Different people react differently to these changes. Many fall into apathy and depression. Others wander aimlessly trying different stuff only to discard the latest and greatest when they find something else new. They try to replace their former certainty with a new certainty.
Of course we all probably know "That Guy", the guy who leaves his religious faith and then sees his life's mission as telling everyone he meets that he left that faith and why they should too. It typically is exhibited in an obnoxious, know-it-all attitude. No one likes That Guy and no one really listens to them either. In religious circles they are the equivalent of vegans. You know the joke "How can you tell someone is a vegan? Just wait a minute, they will tell you". The same holds true with That Guy, no matter what he will find a way to work into the conversation that he used to be ignorant but now is super smart.
In my own religious journey I was That Guy for a while, specifically when we got out of mormonism. My opinion of that religion hasn't changed much, I believe it to be a very polite and wholesome appearing religious cult. I spent a lot of time and effort after we left mormonism and joined the evangelical Christian faith telling people that mormonism was an anti-Christian cult and helping to equip people to witness to mormons in an effort to get them to leave their faith. I still think you should leave mormonism, not because it is a heretical sect that denies basic Christian truths, but because it is a genuine religious cult that engages in mental and emotional manipulation.
Anyway, when I walked away from organized religion I quietly decided on my own to not be That Guy. I am not interested in convincing anyone to abandon their faith, rather I am simply exploring my own in this public forum. While I am happy to talk about why I have turned my back on organized religion, I am not seeking out people to tell them why they should too.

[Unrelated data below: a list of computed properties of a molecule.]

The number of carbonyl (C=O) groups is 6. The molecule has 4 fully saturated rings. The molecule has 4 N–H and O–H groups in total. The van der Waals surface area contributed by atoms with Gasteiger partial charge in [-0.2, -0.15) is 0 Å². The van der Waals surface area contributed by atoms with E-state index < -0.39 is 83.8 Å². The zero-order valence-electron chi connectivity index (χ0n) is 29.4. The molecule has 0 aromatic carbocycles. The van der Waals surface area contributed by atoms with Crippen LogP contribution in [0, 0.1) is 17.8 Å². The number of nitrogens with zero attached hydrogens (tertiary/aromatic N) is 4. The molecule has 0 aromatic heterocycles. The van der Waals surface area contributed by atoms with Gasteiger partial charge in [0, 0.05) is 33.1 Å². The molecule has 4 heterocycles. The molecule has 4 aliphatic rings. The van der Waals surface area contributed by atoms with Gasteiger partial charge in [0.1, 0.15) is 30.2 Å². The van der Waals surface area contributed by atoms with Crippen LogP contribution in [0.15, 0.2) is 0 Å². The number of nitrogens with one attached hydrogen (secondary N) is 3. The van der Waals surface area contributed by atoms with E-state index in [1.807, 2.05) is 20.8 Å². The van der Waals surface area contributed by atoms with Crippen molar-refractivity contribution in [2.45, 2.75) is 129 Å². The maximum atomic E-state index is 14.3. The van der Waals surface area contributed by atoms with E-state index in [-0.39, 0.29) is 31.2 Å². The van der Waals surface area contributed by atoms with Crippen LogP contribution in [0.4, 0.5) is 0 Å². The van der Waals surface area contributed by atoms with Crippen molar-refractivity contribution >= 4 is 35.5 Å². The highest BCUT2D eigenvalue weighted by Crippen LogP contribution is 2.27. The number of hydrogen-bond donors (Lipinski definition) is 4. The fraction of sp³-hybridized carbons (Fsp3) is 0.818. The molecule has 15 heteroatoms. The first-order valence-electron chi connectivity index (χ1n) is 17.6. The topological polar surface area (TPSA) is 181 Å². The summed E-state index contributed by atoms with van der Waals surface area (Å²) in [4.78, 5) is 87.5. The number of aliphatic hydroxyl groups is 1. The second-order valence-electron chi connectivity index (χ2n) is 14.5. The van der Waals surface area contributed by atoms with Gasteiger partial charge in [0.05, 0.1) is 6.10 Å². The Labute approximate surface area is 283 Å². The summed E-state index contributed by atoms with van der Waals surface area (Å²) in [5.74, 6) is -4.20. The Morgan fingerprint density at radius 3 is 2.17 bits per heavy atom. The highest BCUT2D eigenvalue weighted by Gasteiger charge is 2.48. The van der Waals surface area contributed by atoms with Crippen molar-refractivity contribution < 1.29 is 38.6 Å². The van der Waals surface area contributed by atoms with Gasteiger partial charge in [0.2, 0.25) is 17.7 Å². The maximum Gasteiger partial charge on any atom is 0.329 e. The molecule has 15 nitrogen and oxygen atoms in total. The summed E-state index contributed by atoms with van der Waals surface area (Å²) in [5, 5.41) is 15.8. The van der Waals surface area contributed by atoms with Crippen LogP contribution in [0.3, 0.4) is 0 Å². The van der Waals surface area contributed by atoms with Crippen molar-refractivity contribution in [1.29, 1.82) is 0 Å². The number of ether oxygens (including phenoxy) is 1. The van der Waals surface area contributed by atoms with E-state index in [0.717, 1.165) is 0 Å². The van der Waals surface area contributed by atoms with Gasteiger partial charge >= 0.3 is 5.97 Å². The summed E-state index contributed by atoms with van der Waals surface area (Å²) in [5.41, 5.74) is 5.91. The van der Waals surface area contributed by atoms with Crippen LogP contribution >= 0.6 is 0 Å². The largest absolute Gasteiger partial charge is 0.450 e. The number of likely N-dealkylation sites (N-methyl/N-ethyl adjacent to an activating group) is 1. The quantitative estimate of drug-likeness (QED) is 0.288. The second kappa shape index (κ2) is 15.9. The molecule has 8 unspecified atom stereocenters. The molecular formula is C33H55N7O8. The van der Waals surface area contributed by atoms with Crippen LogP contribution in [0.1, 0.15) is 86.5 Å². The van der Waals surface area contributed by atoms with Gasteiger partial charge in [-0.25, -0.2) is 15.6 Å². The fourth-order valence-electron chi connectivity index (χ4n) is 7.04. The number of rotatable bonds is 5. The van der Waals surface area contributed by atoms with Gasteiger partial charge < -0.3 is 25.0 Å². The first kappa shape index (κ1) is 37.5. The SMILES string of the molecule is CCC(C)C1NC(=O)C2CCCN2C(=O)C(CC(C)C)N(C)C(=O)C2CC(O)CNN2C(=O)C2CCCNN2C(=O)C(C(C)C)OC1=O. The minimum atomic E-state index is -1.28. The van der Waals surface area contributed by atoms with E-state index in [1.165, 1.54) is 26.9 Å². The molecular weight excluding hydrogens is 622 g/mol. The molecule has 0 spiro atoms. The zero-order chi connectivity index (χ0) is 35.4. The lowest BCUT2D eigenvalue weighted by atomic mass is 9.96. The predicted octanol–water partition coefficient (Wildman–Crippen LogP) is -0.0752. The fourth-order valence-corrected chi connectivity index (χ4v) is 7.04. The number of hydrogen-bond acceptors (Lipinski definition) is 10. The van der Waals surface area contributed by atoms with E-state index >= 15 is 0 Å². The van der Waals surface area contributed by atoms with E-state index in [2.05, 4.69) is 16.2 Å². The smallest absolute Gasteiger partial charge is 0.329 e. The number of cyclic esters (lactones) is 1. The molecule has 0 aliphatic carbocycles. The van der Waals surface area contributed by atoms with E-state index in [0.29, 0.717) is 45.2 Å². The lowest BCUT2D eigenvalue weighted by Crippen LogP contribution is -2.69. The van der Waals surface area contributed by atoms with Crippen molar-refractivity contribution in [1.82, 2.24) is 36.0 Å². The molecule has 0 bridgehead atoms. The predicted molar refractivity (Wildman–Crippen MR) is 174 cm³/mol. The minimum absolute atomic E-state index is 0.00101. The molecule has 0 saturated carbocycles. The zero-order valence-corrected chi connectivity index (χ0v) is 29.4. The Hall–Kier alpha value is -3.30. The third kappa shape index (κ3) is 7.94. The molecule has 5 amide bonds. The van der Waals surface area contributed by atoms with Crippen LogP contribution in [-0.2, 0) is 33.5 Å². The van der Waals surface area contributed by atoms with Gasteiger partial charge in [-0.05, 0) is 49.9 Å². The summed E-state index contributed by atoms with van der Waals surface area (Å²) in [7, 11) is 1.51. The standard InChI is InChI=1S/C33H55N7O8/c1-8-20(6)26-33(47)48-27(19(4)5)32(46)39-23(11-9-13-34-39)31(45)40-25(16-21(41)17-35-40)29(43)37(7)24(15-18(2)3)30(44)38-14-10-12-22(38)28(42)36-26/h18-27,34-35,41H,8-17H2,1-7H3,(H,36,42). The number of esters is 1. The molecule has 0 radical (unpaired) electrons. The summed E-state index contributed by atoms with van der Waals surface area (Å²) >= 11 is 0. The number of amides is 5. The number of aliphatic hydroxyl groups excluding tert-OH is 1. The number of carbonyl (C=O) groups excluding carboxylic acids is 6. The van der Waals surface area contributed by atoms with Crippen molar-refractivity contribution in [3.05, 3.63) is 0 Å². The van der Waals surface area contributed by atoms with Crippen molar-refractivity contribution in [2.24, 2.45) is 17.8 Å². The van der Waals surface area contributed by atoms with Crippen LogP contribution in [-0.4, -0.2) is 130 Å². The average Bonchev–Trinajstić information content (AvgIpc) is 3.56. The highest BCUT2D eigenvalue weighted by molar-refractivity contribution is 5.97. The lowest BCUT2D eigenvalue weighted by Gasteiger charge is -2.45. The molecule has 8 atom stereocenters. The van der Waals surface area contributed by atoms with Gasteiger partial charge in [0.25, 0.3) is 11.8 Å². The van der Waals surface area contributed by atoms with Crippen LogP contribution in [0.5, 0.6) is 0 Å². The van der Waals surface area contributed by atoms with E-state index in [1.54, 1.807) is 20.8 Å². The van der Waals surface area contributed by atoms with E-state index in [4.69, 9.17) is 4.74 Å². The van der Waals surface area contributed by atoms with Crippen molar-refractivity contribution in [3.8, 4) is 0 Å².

Far too often what I see from people who have changed or abandoned religion is a grotesque overreaction in the opposite direction, the "I used to be a fundamentalist evangelical but now I support homosexuality, abortion and feminism. Oh, and Orange Man Bad!". If you leave what you see as the cult of fundamentalism and replace it with the cult of wokeness, you aren't any better off and probably are in a worse place.
Being angry and resentful and mocking people for their deeply held faith might help fill the void in your personality but it doesn't help anyone else. No one is interested in the opinions of an insufferable asshole. I can say that with some authority.
It doesn't really matter what the specific circumstances are. If you used to be a liberal but now are a conservative or vice versa, or grew up Catholic and then became Protestant or vice versa, or were a fundamentalist but now you're an atheist. Whatever, just don't be That Guy.